Preconditioning improves energy metabolism during reperfusion but does not attenuate myocardial stunning in porcine hearts.
BACKGROUND It has been reported that a brief period of coronary occlusion and reperfusion slows the rate of ATP depletion during subsequent sustained ischemia as well as limiting infarct size. However, it has not yet been determined whether ischemic preconditioning also has an effect on the functional and metabolic recovery of stunned myocardium. Our study was designed to address this problem.
METHODS AND RESULTS Farm pigs were anesthetized with fluothane and randomly assigned to either a control group or a preconditioned group. The control group (n = 15) underwent 15 minutes of coronary occlusion followed by 120 minutes of reperfusion. The preconditioned group (n = 14) underwent two episodes of 5-minute occlusion and 5-minute reperfusion followed by 15 minutes of occlusion and 120 minutes of reperfusion. This protocol was designed to exclude the stunning effect of the preconditioning procedure itself as much as possible besides preconditioning the heart. A pair of ultrasonic crystals was implanted in the area at risk perfused by the left anterior descending coronary artery. 31P-nuclear magnetic resonance spectroscopy and sonomicrometry were performed alternately. Regional myocardial blood flow (RMBF) was determined with colored microspheres. At 15 minutes of sustained ischemia, phosphocreatine (Pcr), ATP, and intracellular pH were significantly better preserved in the preconditioned group (Pcr: control/preconditioned, 1 +/- 1%/14 +/- 1%; ATP:control/preconditioned, 66 +/- 2%/74 +/- 2%; pH:control/preconditioned, 6.32 +/- 0.07/6.52 +/- 0.05; P < .05). After reperfusion, ATP increased progressively and was almost normalized at 120 minutes of reperfusion in the preconditioned group (control/preconditioned, 73 +/- 4%/95 +/- 3%; P < .05). Overshoot of Pcr (which indicates that the energy generating system is operating better than energy utilizing system) persisted in preconditioned hearts but disappeared rapidly in controls (control/preconditioned, 104 +/- 3%/130 +/- 3% after 120 minutes of reperfusion). There was no significant difference in percent segment shortening (%SS), RMBF, and hemodynamics between the two groups throughout the experiment (%SS: control/preconditioned, 29.8 +/- 5.9%/28.8 +/- 6.3% of baseline after 120 minutes of reperfusion).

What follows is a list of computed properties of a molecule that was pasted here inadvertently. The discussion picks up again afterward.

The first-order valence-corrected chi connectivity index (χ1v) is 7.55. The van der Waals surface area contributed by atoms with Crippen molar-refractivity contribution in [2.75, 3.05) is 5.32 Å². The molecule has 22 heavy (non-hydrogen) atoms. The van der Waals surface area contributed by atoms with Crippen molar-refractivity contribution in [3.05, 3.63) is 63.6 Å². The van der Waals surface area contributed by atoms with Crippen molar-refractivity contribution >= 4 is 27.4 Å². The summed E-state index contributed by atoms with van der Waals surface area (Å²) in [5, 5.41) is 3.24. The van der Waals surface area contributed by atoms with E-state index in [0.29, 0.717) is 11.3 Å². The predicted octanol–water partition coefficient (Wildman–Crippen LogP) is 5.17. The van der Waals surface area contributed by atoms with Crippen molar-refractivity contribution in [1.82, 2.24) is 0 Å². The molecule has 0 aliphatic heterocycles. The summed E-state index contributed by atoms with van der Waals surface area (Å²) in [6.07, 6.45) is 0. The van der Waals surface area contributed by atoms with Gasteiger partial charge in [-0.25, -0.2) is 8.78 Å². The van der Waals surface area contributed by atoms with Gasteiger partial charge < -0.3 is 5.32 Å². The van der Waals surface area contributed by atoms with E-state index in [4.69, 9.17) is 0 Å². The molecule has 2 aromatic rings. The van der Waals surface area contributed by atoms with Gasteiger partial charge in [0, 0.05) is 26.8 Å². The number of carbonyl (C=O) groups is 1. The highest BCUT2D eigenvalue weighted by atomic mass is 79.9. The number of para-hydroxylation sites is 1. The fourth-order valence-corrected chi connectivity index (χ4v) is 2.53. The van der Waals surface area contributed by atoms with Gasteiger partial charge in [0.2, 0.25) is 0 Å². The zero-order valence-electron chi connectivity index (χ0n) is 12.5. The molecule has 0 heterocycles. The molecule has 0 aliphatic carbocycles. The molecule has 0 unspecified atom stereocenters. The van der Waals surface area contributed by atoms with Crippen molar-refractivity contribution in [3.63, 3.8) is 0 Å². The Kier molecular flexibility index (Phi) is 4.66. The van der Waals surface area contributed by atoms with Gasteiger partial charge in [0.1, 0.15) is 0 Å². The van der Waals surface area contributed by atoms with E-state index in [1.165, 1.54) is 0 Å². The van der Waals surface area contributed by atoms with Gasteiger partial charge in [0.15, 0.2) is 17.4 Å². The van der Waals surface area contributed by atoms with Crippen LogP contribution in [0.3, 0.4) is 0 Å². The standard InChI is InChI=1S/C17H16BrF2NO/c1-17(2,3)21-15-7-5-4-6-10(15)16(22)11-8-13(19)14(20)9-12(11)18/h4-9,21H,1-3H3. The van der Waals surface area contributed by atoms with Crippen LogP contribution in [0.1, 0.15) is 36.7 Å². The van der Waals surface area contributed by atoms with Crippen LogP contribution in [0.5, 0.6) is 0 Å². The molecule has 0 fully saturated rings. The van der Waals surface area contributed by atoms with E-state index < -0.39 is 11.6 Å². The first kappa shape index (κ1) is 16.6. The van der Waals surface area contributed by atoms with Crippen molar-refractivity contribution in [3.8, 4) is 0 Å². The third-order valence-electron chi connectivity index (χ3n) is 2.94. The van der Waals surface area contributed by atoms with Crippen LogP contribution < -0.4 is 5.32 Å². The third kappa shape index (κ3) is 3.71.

CONCLUSIONS Preconditioning improves energy metabolism during reperfusion, although it does not attenuate myocardial stunning for at least 2 hours after reperfusion.
- Copyright © 1993 by American Heart Association